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Quickly scaling up or down Harvard’s illiquid natural resources holdings is more difficult. Harvard isn’t planning to sell its entire natural resources portfolio and could even buy new assets, a person close to the endowment said, but will exit investments opportunistically.

 

Harvard was once the envy of the endowment world, in part for its lucrative bets on farms and forests. Most other endowments invest in farmland and timber by parking money in funds. But Harvard in the 1990s began amassing direct investments in natural resources, eventually scouring the globe to buy assets directly and find local operators to care for its cows, trim trees and find buyers for the resulting commodities.

 

Over the decade ending 2014, the natural-resources portfolio gained an average annualized 11.6%, above the comparable return of the whole endowment. Harvard hasn’t published a more recent 10-year figure.
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Harvard first ventured into natural resources in 1997, buying a hardwood forest in the Appalachian region. Harvard snagged discounts on forestland by buying in size, believing that riding out timber-price slumps would help yield profits.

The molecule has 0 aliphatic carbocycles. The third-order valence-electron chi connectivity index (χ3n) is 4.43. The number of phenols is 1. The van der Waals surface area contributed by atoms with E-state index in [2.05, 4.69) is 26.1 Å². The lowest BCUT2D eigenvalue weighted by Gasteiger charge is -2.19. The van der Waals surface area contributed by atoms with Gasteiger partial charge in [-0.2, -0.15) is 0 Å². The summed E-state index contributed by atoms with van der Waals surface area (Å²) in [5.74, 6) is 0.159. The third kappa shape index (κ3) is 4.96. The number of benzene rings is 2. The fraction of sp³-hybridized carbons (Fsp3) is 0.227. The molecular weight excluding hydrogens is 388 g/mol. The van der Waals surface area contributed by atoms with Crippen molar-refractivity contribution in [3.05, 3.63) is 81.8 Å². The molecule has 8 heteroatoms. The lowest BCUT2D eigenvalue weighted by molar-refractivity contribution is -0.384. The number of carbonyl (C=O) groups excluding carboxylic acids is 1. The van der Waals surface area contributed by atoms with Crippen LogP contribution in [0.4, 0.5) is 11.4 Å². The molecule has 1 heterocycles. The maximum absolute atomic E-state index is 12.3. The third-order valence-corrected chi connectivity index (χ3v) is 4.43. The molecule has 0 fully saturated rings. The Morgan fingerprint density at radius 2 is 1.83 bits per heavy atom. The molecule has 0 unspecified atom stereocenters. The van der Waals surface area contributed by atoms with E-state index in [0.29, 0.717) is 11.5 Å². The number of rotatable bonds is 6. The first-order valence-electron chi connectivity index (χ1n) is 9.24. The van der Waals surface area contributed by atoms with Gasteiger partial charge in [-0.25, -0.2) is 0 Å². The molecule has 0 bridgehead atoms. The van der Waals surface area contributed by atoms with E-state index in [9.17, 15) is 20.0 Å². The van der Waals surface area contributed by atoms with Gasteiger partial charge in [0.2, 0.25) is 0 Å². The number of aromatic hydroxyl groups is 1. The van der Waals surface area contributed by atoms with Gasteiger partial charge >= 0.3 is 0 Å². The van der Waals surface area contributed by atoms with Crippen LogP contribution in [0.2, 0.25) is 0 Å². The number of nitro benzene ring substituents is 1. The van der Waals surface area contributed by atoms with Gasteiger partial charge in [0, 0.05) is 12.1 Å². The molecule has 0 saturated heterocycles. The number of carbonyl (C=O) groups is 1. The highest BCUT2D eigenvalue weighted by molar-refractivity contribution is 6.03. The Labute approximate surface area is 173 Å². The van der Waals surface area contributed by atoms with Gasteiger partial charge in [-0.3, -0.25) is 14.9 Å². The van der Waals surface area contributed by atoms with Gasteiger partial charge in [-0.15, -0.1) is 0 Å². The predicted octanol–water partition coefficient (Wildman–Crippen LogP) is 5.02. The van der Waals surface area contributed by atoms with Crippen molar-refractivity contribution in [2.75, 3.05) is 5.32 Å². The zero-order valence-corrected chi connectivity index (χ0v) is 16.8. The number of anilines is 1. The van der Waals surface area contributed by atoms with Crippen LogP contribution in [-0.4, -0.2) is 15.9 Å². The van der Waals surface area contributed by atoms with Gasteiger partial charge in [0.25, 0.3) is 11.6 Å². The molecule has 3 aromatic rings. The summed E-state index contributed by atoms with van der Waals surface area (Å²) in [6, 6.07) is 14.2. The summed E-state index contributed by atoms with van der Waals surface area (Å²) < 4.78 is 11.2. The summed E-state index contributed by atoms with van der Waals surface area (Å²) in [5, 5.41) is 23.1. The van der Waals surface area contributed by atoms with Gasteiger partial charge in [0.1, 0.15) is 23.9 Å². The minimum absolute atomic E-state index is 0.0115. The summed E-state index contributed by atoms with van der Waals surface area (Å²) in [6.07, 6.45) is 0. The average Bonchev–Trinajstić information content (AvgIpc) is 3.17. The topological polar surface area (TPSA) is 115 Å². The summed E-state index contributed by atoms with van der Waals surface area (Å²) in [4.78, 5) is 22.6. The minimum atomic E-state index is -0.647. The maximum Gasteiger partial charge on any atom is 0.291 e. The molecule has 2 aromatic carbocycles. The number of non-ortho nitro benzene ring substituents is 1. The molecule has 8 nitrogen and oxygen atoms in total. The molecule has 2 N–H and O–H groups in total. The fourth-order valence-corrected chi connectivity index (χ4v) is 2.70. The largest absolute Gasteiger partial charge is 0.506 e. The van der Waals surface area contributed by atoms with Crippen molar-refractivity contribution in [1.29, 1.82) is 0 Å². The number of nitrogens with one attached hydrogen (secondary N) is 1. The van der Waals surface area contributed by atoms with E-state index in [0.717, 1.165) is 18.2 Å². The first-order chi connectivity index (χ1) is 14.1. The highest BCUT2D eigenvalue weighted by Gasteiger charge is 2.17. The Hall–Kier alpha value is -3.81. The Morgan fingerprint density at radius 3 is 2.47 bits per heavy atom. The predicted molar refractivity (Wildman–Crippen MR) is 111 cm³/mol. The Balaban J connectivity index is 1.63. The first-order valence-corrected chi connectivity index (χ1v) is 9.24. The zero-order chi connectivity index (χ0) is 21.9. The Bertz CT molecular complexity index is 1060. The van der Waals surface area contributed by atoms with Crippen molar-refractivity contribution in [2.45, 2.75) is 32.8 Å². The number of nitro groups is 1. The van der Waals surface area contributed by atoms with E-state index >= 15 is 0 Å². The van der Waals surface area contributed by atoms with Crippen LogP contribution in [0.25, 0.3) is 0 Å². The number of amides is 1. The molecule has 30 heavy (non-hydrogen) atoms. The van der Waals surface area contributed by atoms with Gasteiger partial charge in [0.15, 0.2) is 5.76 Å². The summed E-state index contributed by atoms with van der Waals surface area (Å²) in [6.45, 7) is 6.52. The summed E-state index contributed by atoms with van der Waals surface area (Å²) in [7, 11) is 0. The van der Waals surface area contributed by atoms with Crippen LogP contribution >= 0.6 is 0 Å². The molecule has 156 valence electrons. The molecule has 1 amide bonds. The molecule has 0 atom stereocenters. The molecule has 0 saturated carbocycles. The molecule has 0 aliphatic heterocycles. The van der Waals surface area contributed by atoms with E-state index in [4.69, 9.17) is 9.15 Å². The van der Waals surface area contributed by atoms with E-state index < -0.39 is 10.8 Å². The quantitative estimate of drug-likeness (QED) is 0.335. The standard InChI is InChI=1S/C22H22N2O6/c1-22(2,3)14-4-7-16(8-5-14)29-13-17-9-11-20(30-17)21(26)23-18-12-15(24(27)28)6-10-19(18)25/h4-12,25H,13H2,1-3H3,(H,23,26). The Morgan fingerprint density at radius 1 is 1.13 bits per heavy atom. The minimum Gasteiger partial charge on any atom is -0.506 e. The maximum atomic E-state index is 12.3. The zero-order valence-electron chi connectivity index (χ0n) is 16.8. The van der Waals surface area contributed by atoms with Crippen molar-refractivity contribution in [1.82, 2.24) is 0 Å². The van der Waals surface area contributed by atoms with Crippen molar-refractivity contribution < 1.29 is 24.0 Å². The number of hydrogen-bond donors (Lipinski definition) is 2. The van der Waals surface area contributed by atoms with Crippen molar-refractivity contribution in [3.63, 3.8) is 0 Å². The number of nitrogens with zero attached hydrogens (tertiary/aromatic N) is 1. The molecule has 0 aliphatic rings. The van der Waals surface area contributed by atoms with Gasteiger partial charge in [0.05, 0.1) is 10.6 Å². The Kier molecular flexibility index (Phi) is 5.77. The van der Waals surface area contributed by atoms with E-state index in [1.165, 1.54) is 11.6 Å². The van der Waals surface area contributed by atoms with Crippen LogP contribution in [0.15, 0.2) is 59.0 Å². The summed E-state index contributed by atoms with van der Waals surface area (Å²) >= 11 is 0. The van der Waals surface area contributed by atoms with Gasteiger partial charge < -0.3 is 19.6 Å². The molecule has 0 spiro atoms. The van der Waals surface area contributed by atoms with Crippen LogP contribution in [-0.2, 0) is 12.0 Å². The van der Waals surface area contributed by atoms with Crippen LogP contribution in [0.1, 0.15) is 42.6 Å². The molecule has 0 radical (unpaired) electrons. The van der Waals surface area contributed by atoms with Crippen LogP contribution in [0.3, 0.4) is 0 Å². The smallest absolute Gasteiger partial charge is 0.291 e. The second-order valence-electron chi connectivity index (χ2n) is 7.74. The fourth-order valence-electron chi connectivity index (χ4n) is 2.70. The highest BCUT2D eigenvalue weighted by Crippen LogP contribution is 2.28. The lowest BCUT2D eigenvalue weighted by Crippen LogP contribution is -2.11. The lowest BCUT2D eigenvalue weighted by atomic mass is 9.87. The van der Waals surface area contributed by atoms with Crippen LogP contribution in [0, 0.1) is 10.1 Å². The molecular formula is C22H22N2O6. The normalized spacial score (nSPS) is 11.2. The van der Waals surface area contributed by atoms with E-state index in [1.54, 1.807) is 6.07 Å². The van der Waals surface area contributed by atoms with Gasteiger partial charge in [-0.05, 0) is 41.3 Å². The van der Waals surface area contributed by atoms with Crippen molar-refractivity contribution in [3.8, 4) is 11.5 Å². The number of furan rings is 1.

Harvard started moving away from U.S. timber in 2003, a person familiar with the matter said, a call that proved prescient when the U.S. housing market collapsed. Led by New Zealand native Andrew Wiltshire, the natural resources group diversified by going abroad and into farmland. Many deals bet on increasing consumption in the developing world, particularly China.

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Canadian Lumber Tariffs Impacting Southern Yellow Pine Prices

Canadian Lumber Tariffs Impacting Southern Yellow Pine Prices | Timberland Investment | Scoop.it
With the recently-announced tariffs on Canadian softwood lumber imports into the US, a lot of unanswered questions are floating around the market: How will the tariffs affect supply in the US? Will manufacturers ramp up production to meet seasonal demand? Will sustained high prices dampen US housing starts during peak building months? Will added costs discourage potential first-time home buyers?


Forest2Market’s lumber data has showed steady price decreases since the new tariffs were announced at the end of April. Prices increased steadily through January and February before peaking at a 12-year high in April—perhaps in preparation for an impending tariff—which could account for the leveling of prices we’re seeing now.